Advertisement
SXSW

A New Survey Looks at the Growing Demand for Diversity in How Ads Portray Families

Parents applaud (and reward) brands that reflect reality

Tylenol's "How We Family" campaign from JWT Tylenol YouTube: Tylenol

We all know by now that the American family looks a lot different than it used to. Whether defined by LGBT parents, nonmarried parents or stay-at-home dads, two out of five households today do not fit the traditional mold, notes a new report, "Family Diversity Is the Norm," from YouGov and Johnson & Johnson-owned parenting site BabyCenter.

But exactly what does that mean for brand marketers? Just as the makeup of families has changed, so have the ads targeted to them.

"For brands, the good news is that there's lower risk when stepping into this territory," said Ted Marzilli, CEO of YouGov BrandIndex, noting that 80 percent of parents say they like seeing diverse families in ads. (The report also found that 60 percent of parents say a brand that respects all kinds of families is an important factor in their purchasing decisions.) But, it's not just enough to show diverse families in ads. "You have to be authentic," Marzilli pointed out.

Among the campaigns depicting people outside the cookie-cutter casting call that were singled out by the report: "This Is Wholesome" from Mondelez's Honey Maid, "Learning Sign Language" from Wells Fargo and "Like a Girl" from Procter & Gamble's Always.

"This is something marketers can't ignore," said Julie Michaelson, head of global sales for BabyCenter. "The real trick, though, is, how do they do it right? How do they navigate this new reality of the American family to help them make stronger connections with today's parents and tomorrow's parents as well?"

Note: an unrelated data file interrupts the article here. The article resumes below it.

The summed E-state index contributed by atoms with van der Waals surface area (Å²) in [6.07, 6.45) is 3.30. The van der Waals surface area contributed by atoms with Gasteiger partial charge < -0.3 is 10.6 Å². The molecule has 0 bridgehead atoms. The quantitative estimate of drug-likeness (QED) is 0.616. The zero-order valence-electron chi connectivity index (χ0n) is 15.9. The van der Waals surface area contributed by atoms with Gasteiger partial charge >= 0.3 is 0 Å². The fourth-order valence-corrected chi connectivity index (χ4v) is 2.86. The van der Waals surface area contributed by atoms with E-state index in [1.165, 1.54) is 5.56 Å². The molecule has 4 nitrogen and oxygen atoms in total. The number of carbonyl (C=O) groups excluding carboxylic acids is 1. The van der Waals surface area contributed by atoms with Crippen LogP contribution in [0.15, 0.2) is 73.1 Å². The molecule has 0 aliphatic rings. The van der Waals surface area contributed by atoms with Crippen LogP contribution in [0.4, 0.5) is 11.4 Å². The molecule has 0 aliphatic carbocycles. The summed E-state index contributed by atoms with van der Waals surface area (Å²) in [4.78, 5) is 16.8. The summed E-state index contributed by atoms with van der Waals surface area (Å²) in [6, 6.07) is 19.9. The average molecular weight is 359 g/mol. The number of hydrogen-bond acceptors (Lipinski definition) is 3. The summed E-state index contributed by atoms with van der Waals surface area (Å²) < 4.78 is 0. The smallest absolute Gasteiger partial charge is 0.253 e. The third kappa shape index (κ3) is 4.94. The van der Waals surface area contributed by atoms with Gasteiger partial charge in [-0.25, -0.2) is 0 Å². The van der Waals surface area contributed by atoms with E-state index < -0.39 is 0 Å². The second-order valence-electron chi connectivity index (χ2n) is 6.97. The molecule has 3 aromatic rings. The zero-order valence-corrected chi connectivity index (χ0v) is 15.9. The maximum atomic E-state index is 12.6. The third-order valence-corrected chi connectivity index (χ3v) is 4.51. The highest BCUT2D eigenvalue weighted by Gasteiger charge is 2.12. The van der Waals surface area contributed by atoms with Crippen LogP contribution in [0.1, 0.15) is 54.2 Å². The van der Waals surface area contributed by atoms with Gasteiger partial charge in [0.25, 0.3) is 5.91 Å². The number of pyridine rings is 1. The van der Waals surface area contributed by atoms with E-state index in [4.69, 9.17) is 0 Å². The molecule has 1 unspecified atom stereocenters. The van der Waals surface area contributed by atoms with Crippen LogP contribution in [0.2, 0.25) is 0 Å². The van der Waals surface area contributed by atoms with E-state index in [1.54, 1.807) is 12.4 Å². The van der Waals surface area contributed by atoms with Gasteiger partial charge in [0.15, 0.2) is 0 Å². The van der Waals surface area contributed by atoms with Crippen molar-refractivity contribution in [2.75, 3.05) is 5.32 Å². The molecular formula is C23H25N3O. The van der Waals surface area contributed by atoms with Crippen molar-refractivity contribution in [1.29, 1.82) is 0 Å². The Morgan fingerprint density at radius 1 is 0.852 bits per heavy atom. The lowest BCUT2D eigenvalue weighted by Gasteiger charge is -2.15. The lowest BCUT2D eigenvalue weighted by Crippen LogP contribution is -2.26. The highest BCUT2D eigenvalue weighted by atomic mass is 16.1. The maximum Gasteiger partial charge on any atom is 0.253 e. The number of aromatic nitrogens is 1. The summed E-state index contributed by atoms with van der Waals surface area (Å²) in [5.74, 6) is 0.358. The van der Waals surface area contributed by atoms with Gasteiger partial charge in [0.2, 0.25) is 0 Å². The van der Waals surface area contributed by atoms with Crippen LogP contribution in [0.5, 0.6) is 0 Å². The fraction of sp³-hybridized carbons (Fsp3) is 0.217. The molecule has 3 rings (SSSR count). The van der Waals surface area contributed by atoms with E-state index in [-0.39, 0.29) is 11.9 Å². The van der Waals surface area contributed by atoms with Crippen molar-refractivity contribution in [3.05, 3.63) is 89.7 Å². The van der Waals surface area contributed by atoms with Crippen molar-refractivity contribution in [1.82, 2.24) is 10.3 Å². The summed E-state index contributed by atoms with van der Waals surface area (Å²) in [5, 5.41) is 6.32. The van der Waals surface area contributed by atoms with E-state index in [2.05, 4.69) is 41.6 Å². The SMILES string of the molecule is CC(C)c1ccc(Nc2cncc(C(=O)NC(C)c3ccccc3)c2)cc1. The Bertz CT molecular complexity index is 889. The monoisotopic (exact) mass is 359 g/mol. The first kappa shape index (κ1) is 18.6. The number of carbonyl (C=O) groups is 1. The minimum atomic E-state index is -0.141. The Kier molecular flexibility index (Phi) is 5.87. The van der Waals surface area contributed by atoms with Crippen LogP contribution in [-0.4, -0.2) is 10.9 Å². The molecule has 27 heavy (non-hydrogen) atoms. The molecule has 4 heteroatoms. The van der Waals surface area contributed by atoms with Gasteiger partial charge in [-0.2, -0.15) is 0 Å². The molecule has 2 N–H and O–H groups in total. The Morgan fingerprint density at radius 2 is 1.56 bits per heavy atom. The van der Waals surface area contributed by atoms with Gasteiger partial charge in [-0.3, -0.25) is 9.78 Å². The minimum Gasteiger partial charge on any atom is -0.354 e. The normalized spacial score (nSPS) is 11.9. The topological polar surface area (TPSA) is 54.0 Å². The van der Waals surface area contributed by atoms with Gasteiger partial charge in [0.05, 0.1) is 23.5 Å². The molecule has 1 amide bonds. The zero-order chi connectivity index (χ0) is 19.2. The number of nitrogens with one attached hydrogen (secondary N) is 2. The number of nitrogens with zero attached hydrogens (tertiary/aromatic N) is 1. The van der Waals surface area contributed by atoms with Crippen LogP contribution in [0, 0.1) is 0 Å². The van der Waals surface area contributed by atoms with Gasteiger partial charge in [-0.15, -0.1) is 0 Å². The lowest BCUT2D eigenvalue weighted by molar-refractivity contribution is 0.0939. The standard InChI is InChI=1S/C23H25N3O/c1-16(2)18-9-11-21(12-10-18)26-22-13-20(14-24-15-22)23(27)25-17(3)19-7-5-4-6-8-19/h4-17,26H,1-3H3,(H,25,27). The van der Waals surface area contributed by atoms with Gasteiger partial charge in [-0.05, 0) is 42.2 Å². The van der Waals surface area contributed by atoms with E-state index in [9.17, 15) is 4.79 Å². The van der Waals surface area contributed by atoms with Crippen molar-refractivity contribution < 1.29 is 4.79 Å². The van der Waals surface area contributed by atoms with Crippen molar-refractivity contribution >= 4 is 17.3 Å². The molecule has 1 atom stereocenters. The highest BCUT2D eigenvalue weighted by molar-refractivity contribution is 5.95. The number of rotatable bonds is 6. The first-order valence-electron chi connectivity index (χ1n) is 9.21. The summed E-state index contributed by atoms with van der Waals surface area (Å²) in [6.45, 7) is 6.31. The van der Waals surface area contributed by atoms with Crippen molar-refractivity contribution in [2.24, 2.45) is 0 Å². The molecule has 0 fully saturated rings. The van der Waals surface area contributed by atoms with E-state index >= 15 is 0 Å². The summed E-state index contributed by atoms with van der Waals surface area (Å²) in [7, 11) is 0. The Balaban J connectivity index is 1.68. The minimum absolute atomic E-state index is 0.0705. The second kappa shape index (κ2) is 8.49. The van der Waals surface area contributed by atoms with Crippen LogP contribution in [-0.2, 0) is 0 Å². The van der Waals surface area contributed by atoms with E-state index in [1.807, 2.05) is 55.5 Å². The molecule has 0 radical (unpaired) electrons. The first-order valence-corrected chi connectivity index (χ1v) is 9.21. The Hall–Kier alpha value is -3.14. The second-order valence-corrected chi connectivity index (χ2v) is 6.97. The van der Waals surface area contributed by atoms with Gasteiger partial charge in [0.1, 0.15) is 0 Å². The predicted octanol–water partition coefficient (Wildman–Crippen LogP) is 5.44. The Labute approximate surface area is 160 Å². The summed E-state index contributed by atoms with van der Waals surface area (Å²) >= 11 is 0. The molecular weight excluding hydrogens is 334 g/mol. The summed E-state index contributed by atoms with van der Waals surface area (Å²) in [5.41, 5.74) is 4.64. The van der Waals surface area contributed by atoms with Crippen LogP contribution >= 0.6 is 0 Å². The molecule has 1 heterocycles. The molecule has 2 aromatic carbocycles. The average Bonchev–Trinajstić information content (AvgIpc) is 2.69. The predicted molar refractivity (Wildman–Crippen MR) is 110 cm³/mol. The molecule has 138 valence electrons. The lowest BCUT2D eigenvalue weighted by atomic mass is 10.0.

The question will be addressed during two panel discussions on March 12 at South by Southwest Interactive in Austin, Texas: "Media's New American Family: No Norman Rockwell" and "The Scariest Word in Brand Advertising: Family."

See below for more insights from the report: 

  • 80 percent of parents say they like seeing diverse families in advertising.
  • 66 percent of parents say a brand that respects all types of families is an important factor in their purchasing decisions.
  • 41 percent of millennial parents agree that they are more likely to purchase products from brands that use more diverse family types in their advertising.
  • 70 percent  of millennial parents have chosen not to purchase something because they don't believe in what the company stands for
  • Two out of three parents agree: a brand that realistically reflects parenting today is an important factor in their purchasing decisions.
  • Three out of four parents agree: a brand that shares my values is an important factor in their purchasing decisions.
  • 60 percent of single parents say the growing variety of family types is a good thing. However, 27 percent say it doesn't make a difference, and 13 percent say it's a bad thing.
  • 52 percent of moms agreed that they pay more attention to ads that feature an image of a real mom (rather than actors or models). This number is even higher among millennial moms (57 percent).
  • 61 percent of parents agree that "brands tend to claim to support causes that are popular regardless of whether they are making an authentic commitment to that cause."
  • 57 percent of parents agree: "Once I find a brand or product I love, I'll tell my friends about it on social media."
  • 50 percent agree: "I follow brands I am loyal to on social media."
  • 49 percent of Millennial parents agree they would be more likely to talk to their friends about a product if the brand used more diverse family types in their advertising.
  • 87 percent of parents agree society is becoming more accepting of different types of families.
  • 84 percent parents agree "as long as there's love and support, any family structure can succeed."
 

This story first appeared in the March 7 issue of Adweek magazine. Click here to subscribe.

Advertisement
Advertisement
Adweek Blog Network